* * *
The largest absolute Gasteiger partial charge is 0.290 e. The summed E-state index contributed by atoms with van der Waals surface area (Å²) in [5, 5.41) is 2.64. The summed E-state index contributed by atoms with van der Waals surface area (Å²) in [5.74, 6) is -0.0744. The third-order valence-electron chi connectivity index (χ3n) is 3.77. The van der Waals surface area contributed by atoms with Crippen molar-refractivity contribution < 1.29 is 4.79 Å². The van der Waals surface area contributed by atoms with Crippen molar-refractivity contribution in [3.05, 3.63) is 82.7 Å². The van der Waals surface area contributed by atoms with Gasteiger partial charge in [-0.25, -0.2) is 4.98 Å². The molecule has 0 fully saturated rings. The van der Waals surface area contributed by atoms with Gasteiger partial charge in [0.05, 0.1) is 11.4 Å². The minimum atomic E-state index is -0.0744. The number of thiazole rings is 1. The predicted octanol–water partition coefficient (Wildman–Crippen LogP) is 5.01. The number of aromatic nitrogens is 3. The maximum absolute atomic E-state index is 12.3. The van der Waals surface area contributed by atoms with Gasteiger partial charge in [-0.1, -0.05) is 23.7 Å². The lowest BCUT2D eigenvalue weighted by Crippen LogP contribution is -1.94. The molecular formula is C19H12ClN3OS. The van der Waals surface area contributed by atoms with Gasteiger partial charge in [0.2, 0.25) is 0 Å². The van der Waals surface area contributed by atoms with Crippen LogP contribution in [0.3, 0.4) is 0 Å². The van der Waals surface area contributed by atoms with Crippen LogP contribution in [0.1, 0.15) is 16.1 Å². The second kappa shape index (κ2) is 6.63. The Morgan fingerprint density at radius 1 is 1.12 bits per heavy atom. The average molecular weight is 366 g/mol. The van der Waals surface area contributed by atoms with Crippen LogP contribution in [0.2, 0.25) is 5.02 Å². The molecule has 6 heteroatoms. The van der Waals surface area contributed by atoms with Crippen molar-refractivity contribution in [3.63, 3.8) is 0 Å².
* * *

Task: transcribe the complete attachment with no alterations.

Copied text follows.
The largest absolute Gasteiger partial charge is 0.290 e. The summed E-state index contributed by atoms with van der Waals surface area (Å²) in [5, 5.41) is 2.64. The summed E-state index contributed by atoms with van der Waals surface area (Å²) in [5.74, 6) is -0.0744. The third-order valence-electron chi connectivity index (χ3n) is 3.77. The van der Waals surface area contributed by atoms with Crippen molar-refractivity contribution < 1.29 is 4.79 Å². The van der Waals surface area contributed by atoms with Crippen molar-refractivity contribution in [3.05, 3.63) is 82.7 Å². The van der Waals surface area contributed by atoms with Gasteiger partial charge in [-0.25, -0.2) is 4.98 Å². The molecule has 0 fully saturated rings. The van der Waals surface area contributed by atoms with Gasteiger partial charge in [0.05, 0.1) is 11.4 Å². The minimum atomic E-state index is -0.0744. The number of thiazole rings is 1. The predicted octanol–water partition coefficient (Wildman–Crippen LogP) is 5.01. The number of aromatic nitrogens is 3. The maximum absolute atomic E-state index is 12.3. The van der Waals surface area contributed by atoms with Gasteiger partial charge in [-0.1, -0.05) is 23.7 Å². The lowest BCUT2D eigenvalue weighted by Crippen LogP contribution is -1.94. The molecular formula is C19H12ClN3OS. The van der Waals surface area contributed by atoms with Gasteiger partial charge in [0.2, 0.25) is 0 Å². The van der Waals surface area contributed by atoms with Crippen LogP contribution in [0.3, 0.4) is 0 Å². The van der Waals surface area contributed by atoms with Crippen LogP contribution in [0.1, 0.15) is 16.1 Å². The second kappa shape index (κ2) is 6.63. The Morgan fingerprint density at radius 1 is 1.12 bits per heavy atom. The average molecular weight is 366 g/mol. The van der Waals surface area contributed by atoms with Crippen LogP contribution in [0.2, 0.25) is 5.02 Å². The molecule has 6 heteroatoms. The van der Waals surface area contributed by atoms with Crippen molar-refractivity contribution in [3.63, 3.8) is 0 Å².